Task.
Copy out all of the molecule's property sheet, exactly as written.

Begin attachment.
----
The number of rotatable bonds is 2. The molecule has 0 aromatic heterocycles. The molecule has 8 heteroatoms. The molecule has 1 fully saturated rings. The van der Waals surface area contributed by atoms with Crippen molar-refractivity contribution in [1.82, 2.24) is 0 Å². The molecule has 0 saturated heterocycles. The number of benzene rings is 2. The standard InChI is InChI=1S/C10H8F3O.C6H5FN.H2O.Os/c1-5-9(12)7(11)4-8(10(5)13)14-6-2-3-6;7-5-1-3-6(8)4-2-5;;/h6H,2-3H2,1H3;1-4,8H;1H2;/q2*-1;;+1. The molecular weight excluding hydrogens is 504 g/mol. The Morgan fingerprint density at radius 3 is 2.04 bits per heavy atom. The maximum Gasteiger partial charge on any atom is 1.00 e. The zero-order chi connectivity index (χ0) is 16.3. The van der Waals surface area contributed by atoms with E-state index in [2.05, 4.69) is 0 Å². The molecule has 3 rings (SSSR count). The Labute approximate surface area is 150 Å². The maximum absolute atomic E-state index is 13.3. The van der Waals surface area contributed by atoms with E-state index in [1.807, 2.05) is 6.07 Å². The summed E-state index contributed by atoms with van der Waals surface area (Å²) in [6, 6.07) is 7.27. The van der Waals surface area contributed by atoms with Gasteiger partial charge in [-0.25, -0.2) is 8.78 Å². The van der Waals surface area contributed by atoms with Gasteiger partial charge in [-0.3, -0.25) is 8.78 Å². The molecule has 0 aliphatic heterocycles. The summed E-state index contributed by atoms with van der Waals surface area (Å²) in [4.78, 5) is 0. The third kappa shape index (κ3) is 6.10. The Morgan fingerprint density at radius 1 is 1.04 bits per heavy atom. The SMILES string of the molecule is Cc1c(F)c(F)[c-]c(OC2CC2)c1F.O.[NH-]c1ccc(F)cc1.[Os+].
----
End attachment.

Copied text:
The number of rotatable bonds is 2. The molecule has 0 aromatic heterocycles. The molecule has 8 heteroatoms. The molecule has 1 fully saturated rings. The van der Waals surface area contributed by atoms with Crippen molar-refractivity contribution in [1.82, 2.24) is 0 Å². The molecule has 0 saturated heterocycles. The number of benzene rings is 2. The standard InChI is InChI=1S/C10H8F3O.C6H5FN.H2O.Os/c1-5-9(12)7(11)4-8(10(5)13)14-6-2-3-6;7-5-1-3-6(8)4-2-5;;/h6H,2-3H2,1H3;1-4,8H;1H2;/q2*-1;;+1. The molecular weight excluding hydrogens is 504 g/mol. The Morgan fingerprint density at radius 3 is 2.04 bits per heavy atom. The maximum Gasteiger partial charge on any atom is 1.00 e. The zero-order chi connectivity index (χ0) is 16.3. The van der Waals surface area contributed by atoms with E-state index in [2.05, 4.69) is 0 Å². The molecule has 3 rings (SSSR count). The Labute approximate surface area is 150 Å². The maximum absolute atomic E-state index is 13.3. The van der Waals surface area contributed by atoms with E-state index in [1.807, 2.05) is 6.07 Å². The summed E-state index contributed by atoms with van der Waals surface area (Å²) in [6, 6.07) is 7.27. The van der Waals surface area contributed by atoms with Gasteiger partial charge in [-0.25, -0.2) is 8.78 Å². The van der Waals surface area contributed by atoms with Gasteiger partial charge in [-0.3, -0.25) is 8.78 Å². The molecule has 0 aliphatic heterocycles. The summed E-state index contributed by atoms with van der Waals surface area (Å²) in [4.78, 5) is 0. The third kappa shape index (κ3) is 6.10. The Morgan fingerprint density at radius 1 is 1.04 bits per heavy atom. The SMILES string of the molecule is Cc1c(F)c(F)[c-]c(OC2CC2)c1F.O.[NH-]c1ccc(F)cc1.[Os+].